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To Recruit Millennial Officers, Police Emphasize A Sense Of Purpose

Tim Rudell
At Kent State University's Police Academy, about three-quarters of the recruit class are millennials.

At Kent State University’s Police Academy, a class of 24 recruits gathers on a recent evening to train in how to be ready for combative situations. Millennial recruits make up about three-quarters of the class.

Cuyahoga Falls resident Perry Chronister, 25, is clear on why he’s here.

“I enjoy helping people,” he says. “I want to make a difference in somebody’s life. Even if it’s one person. Just a way of thinking, a way of going about life differently. That’s what I want to do.”

The commander for this session is Sergeant Wayne Parker of the Kent State Police Department, says that’s a common mindset for today’s 20-something cadets. He hears things like it often when he asks them at the start of a term, “Why are you here?”

And, he says, it presents an important training challenge.

“They’ve been raised in a culture of no-violence,” Parker says. “Now, all of a sudden, you’re entering into a world of violence. So you want them not to lose that thought process of why are you here. Being a police officer and being about violence are completely opposite things.”

As veteran officers retire from Ohio police departments, millennials are increasingly looked at to fill their jobs. That brings its own slate of challenges, though. A recent Harvard study shows that 49 percent of 18-to-34 year olds don’t trust police.

Richard Clausen, who coordinates the Kent State Police Academy—the largest of 98 police academies in Ohio – says that doesn’t seem to be affecting enrollment.

“You know, we could advertise all the time,” Clausen says. “Don’t need to. Our classes are full.”

As for motivation? He says you can hear something of that at the start of this class’s call each night.

Each night, they close the pledge with a dedication to a fallen officer.

Clausen says this group started the dedications on its own, and most of today’s cadets express some sense of higher purpose – just like past cadets did.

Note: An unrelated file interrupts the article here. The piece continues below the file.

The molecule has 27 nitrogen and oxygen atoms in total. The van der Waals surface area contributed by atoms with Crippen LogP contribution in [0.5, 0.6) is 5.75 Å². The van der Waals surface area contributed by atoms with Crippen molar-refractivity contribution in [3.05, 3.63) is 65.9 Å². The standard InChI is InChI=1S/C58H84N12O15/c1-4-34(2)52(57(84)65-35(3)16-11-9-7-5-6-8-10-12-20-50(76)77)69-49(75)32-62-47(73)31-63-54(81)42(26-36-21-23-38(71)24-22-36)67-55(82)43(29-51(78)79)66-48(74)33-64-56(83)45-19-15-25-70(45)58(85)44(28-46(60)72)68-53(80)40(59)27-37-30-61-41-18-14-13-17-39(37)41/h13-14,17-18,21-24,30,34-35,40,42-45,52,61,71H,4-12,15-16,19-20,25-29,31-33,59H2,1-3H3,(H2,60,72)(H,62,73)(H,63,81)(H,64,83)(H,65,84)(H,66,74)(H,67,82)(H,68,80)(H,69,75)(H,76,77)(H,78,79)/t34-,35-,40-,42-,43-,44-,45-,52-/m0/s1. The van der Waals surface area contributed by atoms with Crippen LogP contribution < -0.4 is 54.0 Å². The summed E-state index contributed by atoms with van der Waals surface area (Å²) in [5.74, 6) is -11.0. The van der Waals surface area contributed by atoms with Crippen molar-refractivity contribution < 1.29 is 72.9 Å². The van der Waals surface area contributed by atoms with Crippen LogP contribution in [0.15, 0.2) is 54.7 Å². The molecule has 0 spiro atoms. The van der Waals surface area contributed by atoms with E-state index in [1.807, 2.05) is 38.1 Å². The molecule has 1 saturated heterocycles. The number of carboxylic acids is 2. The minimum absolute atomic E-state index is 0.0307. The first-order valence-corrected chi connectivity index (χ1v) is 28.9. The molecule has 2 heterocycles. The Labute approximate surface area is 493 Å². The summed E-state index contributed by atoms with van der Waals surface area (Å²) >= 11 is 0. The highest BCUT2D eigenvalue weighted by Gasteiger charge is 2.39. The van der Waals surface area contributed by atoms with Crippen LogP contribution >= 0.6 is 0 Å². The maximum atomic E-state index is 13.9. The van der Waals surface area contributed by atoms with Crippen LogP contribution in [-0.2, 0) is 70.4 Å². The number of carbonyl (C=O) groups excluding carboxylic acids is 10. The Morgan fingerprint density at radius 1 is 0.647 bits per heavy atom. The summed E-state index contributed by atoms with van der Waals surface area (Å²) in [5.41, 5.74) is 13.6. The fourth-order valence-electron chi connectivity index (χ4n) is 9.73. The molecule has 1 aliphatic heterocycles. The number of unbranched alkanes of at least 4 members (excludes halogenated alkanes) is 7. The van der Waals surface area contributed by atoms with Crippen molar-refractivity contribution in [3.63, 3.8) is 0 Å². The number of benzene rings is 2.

“I think it’s still the same,” he says. “People, they want to help, they want protect. You know? And that’s what this is all about, to protect and serve, and I don’t think that has changed.”

Cuyahoga Falls Police captain Perry Tabak has been a training officer for the academy for the last decade. When it comes to recruiting today, he says walk-ins and first inquiries about police work are down but actual sign-ups are up.

He thinks the way millennials tend to gather information about things of interest by researching them on the web is one reason for that apparent paradox. And Tabak says recruiters need to use the web too, and social media, to reach good cadet prospects.

“These days with police work though, it’s not… you don’t look for the biggest strongest person,” Tabak says. “You know, you’re not looking for people to go thump people over the head. We want thinkers.”

And Tabak says, they want thinkers who are problem-solvers and doers who what to do this kind of work.

That appeals to cadet Katie Case of Kent. Putting on the practice gloves for hand-to-hand training, she says she’s in her 20s and has been thinking about law enforcement since high school.

“I don’t want a job where I sit behind a desk all the time,” Case says. “And, what also draws me to it is the ability to have an influence in the community, and interact with people.”

Amy Daily, a recent academy graduate, stopped by to see how friends in this class are doing. Now a patrol officer in Mogadore, she says the tough training in the realities of the job is a help every day – and  so too is the training in how to recognize and keep that “greater purpose” in mind.